Brighton Photo Fringe invited Revolv Collective to represent Bulgarian photography at this year’s festival closing ceremony. In response to this invitation, an open call was launched, providing an opportunity for Bulgarian born/based photographers. The theme was left open and the call was free to enter.
The five photographers’ works will be projected at the closing event of BPF taking place on the 27th of October 2018, Saturday at ACCA, University of Sussex, Falmer, BN1 9RA. Book a ticket here.
The five selected artists explore notions in relation to identity, history, politics and migration. Some have gazed back into Bulgaria’s recent past, while others have used the medium as a means to understand their own diasporic journeys. Working between fiction and facts, while questioning the truthfulness of the photographic image, these photographers give an insight of contemporary Bulgarian photography.
Tihomir Stoyanov was born during the rule of communism and witnessing with his own eyes has allowed him to reflect with a mesmerising approach. After visiting car boot sales and storing piles of films, he established the Imaginary Archive, which is the first Bulgarian archive of found photography including more than 10 000 negatives and slides. His series The Stoyanov Family, questions the role of found family photography in relation to the political time, in which these images were taken. Using extraordinary photographs from the everyday life of Bulgarian citizens, the line between propaganda, composure and vernacular is blurred.
The Zahra Kazemi series by Bayryam Bayrymali is a gentle, yet brutal exploration of one’s identity. The series were conducted in 2018 at Tate Modern, where more than 200 collaborators took part. Bayrymali asked visitors to step in and break the boundaries between past and present, seeing and unseeing, creating and destroying an image. The spectators became interrogators, as they transformed his self-portrait. Through this action, the artist referenced the Zahra Kazemi case. Kazemi was a photographer murdered by the Iranian officials because she took photographs in front of the Evin prison in Teheran. In the beginning of Bayrymali’s project, each participant received the same task and a pile of materials to violate Bayryam’s self-portrait, in a way that the photograph begins to act as the images of Kazemi.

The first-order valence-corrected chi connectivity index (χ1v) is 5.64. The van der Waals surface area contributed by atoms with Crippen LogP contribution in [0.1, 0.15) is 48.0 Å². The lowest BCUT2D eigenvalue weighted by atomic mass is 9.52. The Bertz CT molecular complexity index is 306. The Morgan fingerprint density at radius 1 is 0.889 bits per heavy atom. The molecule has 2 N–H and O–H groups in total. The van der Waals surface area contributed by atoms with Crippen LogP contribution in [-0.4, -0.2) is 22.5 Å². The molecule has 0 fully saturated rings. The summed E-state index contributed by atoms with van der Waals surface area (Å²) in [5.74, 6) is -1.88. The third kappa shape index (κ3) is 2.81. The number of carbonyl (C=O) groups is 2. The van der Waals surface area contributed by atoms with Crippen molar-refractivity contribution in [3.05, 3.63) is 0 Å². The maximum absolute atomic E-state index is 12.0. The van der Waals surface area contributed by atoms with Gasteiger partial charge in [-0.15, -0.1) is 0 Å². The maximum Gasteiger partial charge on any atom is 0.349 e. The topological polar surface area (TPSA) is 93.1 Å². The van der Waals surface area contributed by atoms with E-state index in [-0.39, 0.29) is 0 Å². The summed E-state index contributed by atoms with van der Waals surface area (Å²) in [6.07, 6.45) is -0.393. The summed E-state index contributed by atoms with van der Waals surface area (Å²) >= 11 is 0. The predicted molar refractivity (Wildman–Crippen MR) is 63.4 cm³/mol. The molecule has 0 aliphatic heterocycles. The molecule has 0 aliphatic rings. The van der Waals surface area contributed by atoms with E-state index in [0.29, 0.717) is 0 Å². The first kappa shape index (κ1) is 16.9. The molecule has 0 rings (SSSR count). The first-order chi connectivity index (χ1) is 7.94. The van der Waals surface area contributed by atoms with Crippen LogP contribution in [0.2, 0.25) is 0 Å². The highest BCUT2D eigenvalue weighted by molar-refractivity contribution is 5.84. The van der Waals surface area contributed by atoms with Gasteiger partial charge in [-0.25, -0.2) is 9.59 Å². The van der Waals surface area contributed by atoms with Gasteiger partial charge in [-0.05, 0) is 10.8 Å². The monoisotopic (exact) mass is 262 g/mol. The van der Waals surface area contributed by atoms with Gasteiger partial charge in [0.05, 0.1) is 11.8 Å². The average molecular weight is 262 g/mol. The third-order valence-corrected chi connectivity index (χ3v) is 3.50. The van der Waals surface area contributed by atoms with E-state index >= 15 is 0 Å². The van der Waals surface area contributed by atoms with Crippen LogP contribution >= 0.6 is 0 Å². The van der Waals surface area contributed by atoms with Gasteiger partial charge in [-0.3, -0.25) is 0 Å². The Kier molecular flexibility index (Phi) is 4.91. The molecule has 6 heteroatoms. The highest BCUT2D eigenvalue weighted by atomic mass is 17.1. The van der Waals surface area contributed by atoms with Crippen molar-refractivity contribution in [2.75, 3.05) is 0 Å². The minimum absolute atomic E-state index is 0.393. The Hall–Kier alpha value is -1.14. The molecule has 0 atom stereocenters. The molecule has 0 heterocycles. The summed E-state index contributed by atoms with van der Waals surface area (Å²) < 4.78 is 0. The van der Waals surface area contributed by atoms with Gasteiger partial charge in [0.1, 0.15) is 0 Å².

The act of moving to the UK seven years ago has echoed in the photographic practice of the artist Zak R. Dimitrov. Since he spent most of his adult life in Britain, adapting to the English culture and society, he started to examine the feelings of a stranger and ‘the other’ when going back to his native land – Bulgaria. Through his series I Don’t Belong Here, Dimitrov poses questions of what is home and abroad, or here and there, aiming to understand his personal connection with his roots. After returning Dimitrov found that he was struggling to fit in or communicate with his own relatives, but the images he intuitively produced began to function as a reminder of his origin.
Daniela Takeva was born in Bulgaria, but grew up in the North of Germany. Going back to her birth town was the starting point of her project Yesterday when it was today and today when it’ll be Yesterday. The land where the photographer comes from was also a home of the Trace, a region where numerous heroes from the Homer’s epics were born and left this world. The house of Takeva’s grandparents works as a time traveller to the past, but also a reminder of the discarded present. This space sheltered three generations, shaped their lives and acted as a hideaway and a place of refuge for all of them. At first sight this decaying building is covered with oblivion, moss and mould but for the eyes of an insider it constitutes the meaning of ‘home’.
The Giant above The Cherries is a photobook by Petar Petrov, a visual exploration of the hometown of the photographer. Going back multiple times to Kyustendil, Petrov documented his surroundings through the eyes of both a stranger and insider. Spending his childhood and growing up in this town has developed Petrov’s identity, but since moving away to the UK, a distant feeling has taken over. These series function for the author as a metaphorical farewell, revisiting his childhood has not only filled him with nostalgia, but also the pictures themselves. These nostalgic and forgotten landscapes help him recognise his own youth and reconnect to bygone times.